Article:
That much the same thing befell Enrique’s son, King Juan, is evident from his laws. For, being out of money because of the wars that he waged, first against the Portuguese and then incessantly against the English, he struck a coinage that he called the blanca in order to send the money that he owed to the Duke of Lancaster, his rival for the throne, in accordance with the treaty that he had recently entered into with him. Presently the prices of food went up. To alleviate this problem, he soon reduced the value of the new currency by about a half. But the high prices did not let up, as he himself admitted at the Cortes at Burgos the following year in 1388. Why should I bring up the kings who followed? I find that the same collapse has developed from the same corrupt origin.

So much for high prices... Another problem flows from the first: Commercial activity that for the most part makes up both public and private wealth is slowed down by a debased coinage. The low quality of the currency clearly frightens shopkeepers and their customers; the high prices that follow on from this problem also frighten them. But if the prince were to set prices for things by fiat (as always seems to happen), instead of a cure, the problem will get much worse since there is no one who will agree to sell for that price, which is so clearly unfair and not squared with commonly recognized valuation. Once commercial activity has stopped, there is no category of problem which does not befall such a people. Certainly, the provincials will be of necessity stretched thin in two ways: first, due to the slowdown in buying and selling, the income from which the majority of the population lives will grind to a halt. These people are craftsmen for the most part and people whose hopes for a meal lie in their hands and in working every day—which is most people. Second, the prince will be forced either to completely withdraw the bad currency which is the cause of the problem or to issue a currency that is worse with its previous value reduced. So it happened that in the reign of King Enrique the second of Castile, in spite of this, he subtracted two thirds from the value of his new currency. Whoever found themselves holding that money suddenly discovered that, by the power of a word, what had been three hundred gold pieces had been reduced to no more than one hundred.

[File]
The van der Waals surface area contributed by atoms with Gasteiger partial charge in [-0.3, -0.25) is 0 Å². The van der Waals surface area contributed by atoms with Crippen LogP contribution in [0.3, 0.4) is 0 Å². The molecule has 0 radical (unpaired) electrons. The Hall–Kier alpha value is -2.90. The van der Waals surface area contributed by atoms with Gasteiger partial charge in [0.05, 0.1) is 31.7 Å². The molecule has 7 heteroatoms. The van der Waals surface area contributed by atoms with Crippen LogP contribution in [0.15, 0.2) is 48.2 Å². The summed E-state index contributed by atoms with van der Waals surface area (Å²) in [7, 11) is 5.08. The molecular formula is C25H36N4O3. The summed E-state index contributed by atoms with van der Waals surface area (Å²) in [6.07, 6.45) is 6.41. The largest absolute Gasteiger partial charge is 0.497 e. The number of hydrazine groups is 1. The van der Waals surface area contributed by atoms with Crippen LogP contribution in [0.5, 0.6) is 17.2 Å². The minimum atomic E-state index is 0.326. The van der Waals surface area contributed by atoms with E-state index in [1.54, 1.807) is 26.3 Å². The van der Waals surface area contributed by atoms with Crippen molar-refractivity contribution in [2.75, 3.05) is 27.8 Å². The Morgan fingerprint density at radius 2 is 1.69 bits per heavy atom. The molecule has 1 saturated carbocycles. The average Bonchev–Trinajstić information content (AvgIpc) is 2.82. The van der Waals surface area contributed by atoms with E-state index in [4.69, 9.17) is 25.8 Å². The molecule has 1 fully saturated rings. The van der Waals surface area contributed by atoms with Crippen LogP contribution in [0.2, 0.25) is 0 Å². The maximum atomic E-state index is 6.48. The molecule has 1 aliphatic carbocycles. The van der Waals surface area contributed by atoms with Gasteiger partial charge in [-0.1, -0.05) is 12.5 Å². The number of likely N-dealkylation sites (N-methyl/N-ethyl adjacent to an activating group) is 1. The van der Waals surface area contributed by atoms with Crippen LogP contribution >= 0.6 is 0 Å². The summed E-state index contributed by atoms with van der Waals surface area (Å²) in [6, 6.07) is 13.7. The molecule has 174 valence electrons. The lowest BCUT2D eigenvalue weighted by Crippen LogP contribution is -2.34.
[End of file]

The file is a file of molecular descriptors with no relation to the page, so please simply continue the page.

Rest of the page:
We seem to be kidding. Let us set aside the past. From the moment that he left the Church, Henry, the eighth king of England by that name, ran into many problems. Among these problems he debased the currency. For that which had an eleventh part of copper mixed in was gradually reduced to the point that it retained only a sixth part of silver. With a fresh decree he swept up the old money from the provincials and exchanged it for an equal number and weight of the new, debased currency. The people remained silent as long as they feared the savagery of that man, who thought of bleeding his citizens as a game. But after his death, his son Edward brought it about that the value of this coinage was decreased by half. Edward’s sister, Elizabeth, also subtracted another half from the remaining value once she gained the throne. So it was the case that those people who used to have four hundred gold pieces in that currency had it reduced to one hundred once three quarters of the value had been subtracted. And the damage did not stop there; that currency was thereupon taken out of circulation with no way to restore the loss, a scandalous mugging. Sanders, a scholar and at one time in the past a friend of mine, confirms this toward the end of Book One of his On the English Schism.